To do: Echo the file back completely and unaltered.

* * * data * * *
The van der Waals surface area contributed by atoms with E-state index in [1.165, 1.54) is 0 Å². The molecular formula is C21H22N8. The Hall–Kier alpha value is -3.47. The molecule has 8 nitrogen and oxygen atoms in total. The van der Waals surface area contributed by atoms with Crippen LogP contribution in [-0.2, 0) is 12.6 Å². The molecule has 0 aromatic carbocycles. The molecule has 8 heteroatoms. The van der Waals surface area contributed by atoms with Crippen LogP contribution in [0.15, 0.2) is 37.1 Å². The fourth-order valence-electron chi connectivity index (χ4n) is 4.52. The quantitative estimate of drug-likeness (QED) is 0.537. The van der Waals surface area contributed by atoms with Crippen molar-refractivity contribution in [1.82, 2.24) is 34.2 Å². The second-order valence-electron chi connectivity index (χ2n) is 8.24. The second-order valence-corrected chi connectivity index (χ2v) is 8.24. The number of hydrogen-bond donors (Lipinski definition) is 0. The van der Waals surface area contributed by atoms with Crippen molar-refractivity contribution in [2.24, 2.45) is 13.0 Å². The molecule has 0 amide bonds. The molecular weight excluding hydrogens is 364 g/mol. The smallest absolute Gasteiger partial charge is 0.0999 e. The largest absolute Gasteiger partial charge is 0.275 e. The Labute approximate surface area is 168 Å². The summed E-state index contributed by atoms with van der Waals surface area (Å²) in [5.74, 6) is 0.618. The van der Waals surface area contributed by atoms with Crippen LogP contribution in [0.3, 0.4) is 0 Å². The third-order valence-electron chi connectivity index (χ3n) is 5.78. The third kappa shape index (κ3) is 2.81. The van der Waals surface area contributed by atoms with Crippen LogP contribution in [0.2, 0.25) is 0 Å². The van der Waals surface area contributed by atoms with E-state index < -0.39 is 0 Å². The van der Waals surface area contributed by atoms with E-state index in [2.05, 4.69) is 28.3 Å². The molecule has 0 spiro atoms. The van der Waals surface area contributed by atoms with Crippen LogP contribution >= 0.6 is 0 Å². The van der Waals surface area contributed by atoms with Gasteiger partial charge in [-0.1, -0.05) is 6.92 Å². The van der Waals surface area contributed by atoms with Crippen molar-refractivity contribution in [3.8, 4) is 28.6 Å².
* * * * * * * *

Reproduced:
The van der Waals surface area contributed by atoms with E-state index in [1.165, 1.54) is 0 Å². The molecular formula is C21H22N8. The Hall–Kier alpha value is -3.47. The molecule has 8 nitrogen and oxygen atoms in total. The van der Waals surface area contributed by atoms with Crippen LogP contribution in [-0.2, 0) is 12.6 Å². The molecule has 0 aromatic carbocycles. The molecule has 8 heteroatoms. The van der Waals surface area contributed by atoms with Crippen LogP contribution in [0.15, 0.2) is 37.1 Å². The fourth-order valence-electron chi connectivity index (χ4n) is 4.52. The quantitative estimate of drug-likeness (QED) is 0.537. The van der Waals surface area contributed by atoms with Crippen molar-refractivity contribution in [1.82, 2.24) is 34.2 Å². The second-order valence-electron chi connectivity index (χ2n) is 8.24. The second-order valence-corrected chi connectivity index (χ2v) is 8.24. The number of hydrogen-bond donors (Lipinski definition) is 0. The van der Waals surface area contributed by atoms with Crippen molar-refractivity contribution in [2.24, 2.45) is 13.0 Å². The molecule has 0 amide bonds. The molecular weight excluding hydrogens is 364 g/mol. The smallest absolute Gasteiger partial charge is 0.0999 e. The largest absolute Gasteiger partial charge is 0.275 e. The Labute approximate surface area is 168 Å². The summed E-state index contributed by atoms with van der Waals surface area (Å²) in [5.74, 6) is 0.618. The van der Waals surface area contributed by atoms with Crippen LogP contribution in [0.3, 0.4) is 0 Å². The third-order valence-electron chi connectivity index (χ3n) is 5.78. The third kappa shape index (κ3) is 2.81. The van der Waals surface area contributed by atoms with Crippen LogP contribution in [0.2, 0.25) is 0 Å². The van der Waals surface area contributed by atoms with E-state index < -0.39 is 0 Å². The van der Waals surface area contributed by atoms with E-state index in [2.05, 4.69) is 28.3 Å². The molecule has 0 spiro atoms. The van der Waals surface area contributed by atoms with Crippen LogP contribution >= 0.6 is 0 Å². The van der Waals surface area contributed by atoms with Gasteiger partial charge in [-0.1, -0.05) is 6.92 Å². The van der Waals surface area contributed by atoms with Crippen molar-refractivity contribution in [3.8, 4) is 28.6 Å².